Aphonopelma chalcodes

Aphonopelma chalcodes

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Aphonopelma chalcodes

Aphonopelma chalcodes, commonly known as the western desert tarantula, Arizona blond tarantula or Mexican blond tarantula is a species of spider belonging to the family Theraphosidae. It has a limited distribution in the deserts of Arizona and adjacent parts of Mexico but can be very common within this range. The common name “blond tarantula” refers to the carapace, which is densely covered in pale hairs, and contrasts strongly with the all-dark legs and abdomen. The female body length is up to 56 mm, males only reaching 44 mm.

Scientific classification

  • Kingdom: Animalia
  • Phylum: Arthropoda
  • Subphylum: Chelicerata
  • Class: Arachnida
  • Order: Araneae
  • Infraorder: Mygalomorphae
  • Family: Theraphosidae
  • Genus: Aphonopelma
  • Species: A. chalcodes
  • Binomial name: Aphonopelma chalcodes

Habitat

Aphonopelma chalcodes often resides in desert soil. It makes its home in burrows by digging itself under stones or by utilizing burrows discarded by rodents. It may live in the same burrow for decades. Since it lives in the desert, A. chalcodes is acclimated to harsh weather conditions. It does not require much water to survive, and can therefore survive in the extreme heat of the desert.

Size and feeding

The A. chalcodes is a medium-sized tarantula reaching a max size of about 6″. So far, mine has proven to be an excellent eater, and I’m currently feeding her 2 large crickets a week. However, I have noticed that my other Aphonopelmas seem to pick up on environmental factors during the late fall months, and they will forgo eating for most of the winter. In the wild, this species will spend the winter fasting in its burrow, so I wouldn’t be surprised if mine did the same once the temps drop again.

This spider is often recommended as a great beginners species due to ease of husbandry and a tractable disposition, and for the most part, this is a good tarantula for novices. However, behavior varies wildly between individual specimens. Many folks report their chalcodes being a bit more feisty and prone to biting; others keep specimens that are quick to kick hairs.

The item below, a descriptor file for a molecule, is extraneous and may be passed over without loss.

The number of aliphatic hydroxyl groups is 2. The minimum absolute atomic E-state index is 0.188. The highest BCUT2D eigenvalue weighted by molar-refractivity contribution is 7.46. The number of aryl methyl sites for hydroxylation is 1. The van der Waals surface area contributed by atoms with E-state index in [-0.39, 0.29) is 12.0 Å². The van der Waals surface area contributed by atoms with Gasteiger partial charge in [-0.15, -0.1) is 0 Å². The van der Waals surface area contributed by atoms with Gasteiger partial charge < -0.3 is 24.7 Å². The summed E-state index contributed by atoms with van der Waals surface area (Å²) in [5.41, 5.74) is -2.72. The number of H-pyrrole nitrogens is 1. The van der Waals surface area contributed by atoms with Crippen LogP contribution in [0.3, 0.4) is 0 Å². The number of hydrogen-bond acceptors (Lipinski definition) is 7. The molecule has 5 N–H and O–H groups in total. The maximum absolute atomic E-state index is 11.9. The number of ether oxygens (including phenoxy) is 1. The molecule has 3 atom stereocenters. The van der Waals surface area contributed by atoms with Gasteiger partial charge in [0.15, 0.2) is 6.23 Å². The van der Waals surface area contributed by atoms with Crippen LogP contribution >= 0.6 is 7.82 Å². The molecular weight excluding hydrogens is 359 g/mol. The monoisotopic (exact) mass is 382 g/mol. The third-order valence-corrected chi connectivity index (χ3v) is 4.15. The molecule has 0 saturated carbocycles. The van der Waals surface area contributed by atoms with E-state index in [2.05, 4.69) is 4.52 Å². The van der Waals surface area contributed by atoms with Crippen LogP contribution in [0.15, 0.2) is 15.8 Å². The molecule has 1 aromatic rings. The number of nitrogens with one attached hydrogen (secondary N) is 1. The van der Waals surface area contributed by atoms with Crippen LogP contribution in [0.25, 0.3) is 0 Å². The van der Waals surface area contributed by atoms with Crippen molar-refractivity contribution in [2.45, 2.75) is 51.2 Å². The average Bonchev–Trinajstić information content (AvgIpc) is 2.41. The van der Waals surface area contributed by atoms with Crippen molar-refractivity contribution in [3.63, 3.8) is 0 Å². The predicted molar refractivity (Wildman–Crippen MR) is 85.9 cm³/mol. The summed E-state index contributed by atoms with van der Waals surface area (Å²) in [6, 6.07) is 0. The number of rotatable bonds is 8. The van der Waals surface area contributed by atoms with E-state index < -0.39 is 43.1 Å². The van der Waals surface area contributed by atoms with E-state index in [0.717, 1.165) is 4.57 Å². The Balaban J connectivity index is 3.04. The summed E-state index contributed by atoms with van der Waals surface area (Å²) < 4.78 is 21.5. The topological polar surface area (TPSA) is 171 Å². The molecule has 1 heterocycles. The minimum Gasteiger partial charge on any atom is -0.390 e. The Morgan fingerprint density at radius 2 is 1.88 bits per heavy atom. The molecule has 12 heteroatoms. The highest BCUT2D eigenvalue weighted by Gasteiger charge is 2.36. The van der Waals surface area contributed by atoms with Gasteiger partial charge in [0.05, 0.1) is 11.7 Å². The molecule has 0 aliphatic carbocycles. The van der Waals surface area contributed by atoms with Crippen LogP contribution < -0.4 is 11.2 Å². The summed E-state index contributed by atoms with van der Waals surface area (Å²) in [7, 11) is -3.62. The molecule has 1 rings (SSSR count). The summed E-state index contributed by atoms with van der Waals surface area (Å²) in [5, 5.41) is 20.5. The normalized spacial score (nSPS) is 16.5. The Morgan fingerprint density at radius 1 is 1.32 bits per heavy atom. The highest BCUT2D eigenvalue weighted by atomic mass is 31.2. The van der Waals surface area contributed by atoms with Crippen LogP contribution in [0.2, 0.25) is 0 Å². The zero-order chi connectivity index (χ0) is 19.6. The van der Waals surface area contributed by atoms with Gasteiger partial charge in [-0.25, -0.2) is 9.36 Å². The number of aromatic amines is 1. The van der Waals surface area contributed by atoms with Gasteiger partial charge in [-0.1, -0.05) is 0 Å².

This information is important to keep in mind when performing maintenance or interacting with your animal. My A. chalcodes can be a bit skittish, but she has yet to show me a threat pose or any defensive behaviors. Still, her bald abdomen is an indication that she may kick.

History

Male tarantulas mature when they are 10 to 12 years of age, at which time they leave their burrows in search of females. Upon finding the burrow of a mature female—she’s usually at least 10 years old—the male will announce himself by stroking the silk at the top of the burrow and tapping particular sequences that the female responds to.

During mating, the male must reach under the female to insert his pedipalp into her gonopore to deposit sperm. He is particularly vulnerable to predation by the female when mating. The male’s first pair of legs has a “spur” located behind the knee which he uses to hold the female above him during copulation. After copulation the male makes a hasty retreat. The female lays her eggs in a burrow, sometimes staying with them. The young remain in the burrow until they disperse.

Physical Description

While sexual dimorphism is apparent in adult A. chalcodes, it is not as drastic as seen in other species. Males have a diameter of 49 to 61 mm, whereas females range from 49 to 68 mm, with a leg span of approximately 98 mm. Desert tarantulas, like other tarantula species, have a body covered entirely with hair. Like all spiders, they are divided into two body segments: the cepholothorax and the abdomen. The cepholothorax is gray to dark brown and the abdomen is dark brown to black.

Aphonopelma chalcodes images

Aphonopelma chalcodes

Aphonopelma chalcodes

Aphonopelma chalcodes

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